Imagine

Musiclearninglive 2012 conference in London was a great experience. It was wonderful to meet all these people who really care about music and about education. It was enlightening to learn what happens in other countries and it was also comforting, in a way, to see that there are similar problems in other places as well. We all agree that music and arts education are important, at least for the well-being of the child, if not more than that. The question raised by the authorities is how much time and money should be invested in arts without taking away too much from the “really important things” such as math, languages and sciences.
To me, there is a more important question: where are the teachers in all of this? Are the teachers involved in all those issues? Is their voice heard by policy makers? Are the teachers themselves involved in redefining the role of the teacher in the 21st century or is it just a discussion of university professors and Ministry of Education administrators? For example, I am interested in teachers’ view of one of the issues that came up in the London conference and always comes up when education is discussed: teaching for creativity versus teaching for knowledge. In the case of music, many times it comes up as teaching for creativity or teaching for applied skills. I personally think the question is a little different: My question is: “do we teach the subject matter or do we teach the student?”
Here is an interesting quote from the introduction that D. T. Suzuki wrote for the book Zen in the Art of Archery: “One of the most important features we notice in the practice of archery, and in fact of all the arts as they are studied in Japan and probably also in other Far Eastern countries, is that they are not intended for Utilitarian purposes only or for purely aesthetic enjoyments, but are meant to train the mind; indeed, to bring it into contact with the ultimate reality. Archery is, therefore, not practiced solely for hitting the target; the swordsman does not wield the sword just for the sake of outdoing his opponent; the dancer does not dance just to perform certain rhythmical movements of the body. The mind has first to be attuned to the Unconscious.” In other words, the main purpose of teaching is not to make the student proficient in one area or another but rather the student’s personal growth. The proficiency in the subject matter becomes a by-product.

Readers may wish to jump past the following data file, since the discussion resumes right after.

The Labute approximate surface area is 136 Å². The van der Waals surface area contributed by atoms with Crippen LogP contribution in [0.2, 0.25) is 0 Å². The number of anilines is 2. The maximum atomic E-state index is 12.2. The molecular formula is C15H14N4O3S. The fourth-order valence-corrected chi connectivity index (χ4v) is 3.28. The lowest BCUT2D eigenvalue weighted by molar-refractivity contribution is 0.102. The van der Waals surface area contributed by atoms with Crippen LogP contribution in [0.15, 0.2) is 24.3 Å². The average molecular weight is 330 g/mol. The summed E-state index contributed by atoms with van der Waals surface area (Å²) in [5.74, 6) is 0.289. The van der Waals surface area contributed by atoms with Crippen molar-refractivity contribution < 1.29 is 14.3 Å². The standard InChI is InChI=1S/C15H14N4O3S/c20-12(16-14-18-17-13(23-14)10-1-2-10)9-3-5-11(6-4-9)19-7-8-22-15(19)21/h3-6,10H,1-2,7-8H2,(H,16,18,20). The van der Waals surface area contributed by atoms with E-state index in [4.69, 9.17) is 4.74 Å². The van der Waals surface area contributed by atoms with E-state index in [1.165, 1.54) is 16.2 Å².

When I speak to people about this, they usually tell me: “I agree, but what about the exams? What about the juries?” And I sing: Imagine all the teachers… (it’s easy if you try)
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If you would like to read more about those subjects I welcome you to visit my website at
www.DriveADoubleBass.com

You can also contact me at klinghoffer@jamd.ac.il

Also, if you have any ideas for things that you would like me to discuss in future posts, please write to me.

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One Response to Imagine

  1. Michael G says:

    i was looking up the purpose of education in ancient Greece and found two general models:
    In ancient Athens(and the rest of the cities with this one in mind), the purpose of education was to produce citizens trained in the arts, and to prepare citizens for both peace and war and In ancient Sparta, the purpose of education was to produce a well-drilled, well-disciplined marching army.
    It might seemed irrelevant to music at first and if you think about it and look closely there’s two things the Sparta had over the rest – no one wants to be a Spartan but want them on their side, and Spartan go up to the “higher class” after graduating (with the “lower” serving them). So i’m wondering whether being a musician-spartan is still something that exist in our world when general music education produces lots of “acceptable” level player with no dreams and inner resources to advance themselves “higher/better/stronger” and develop their uniqueness? (and what would be a teacher’s role and responsibility in bringing it to the society?)

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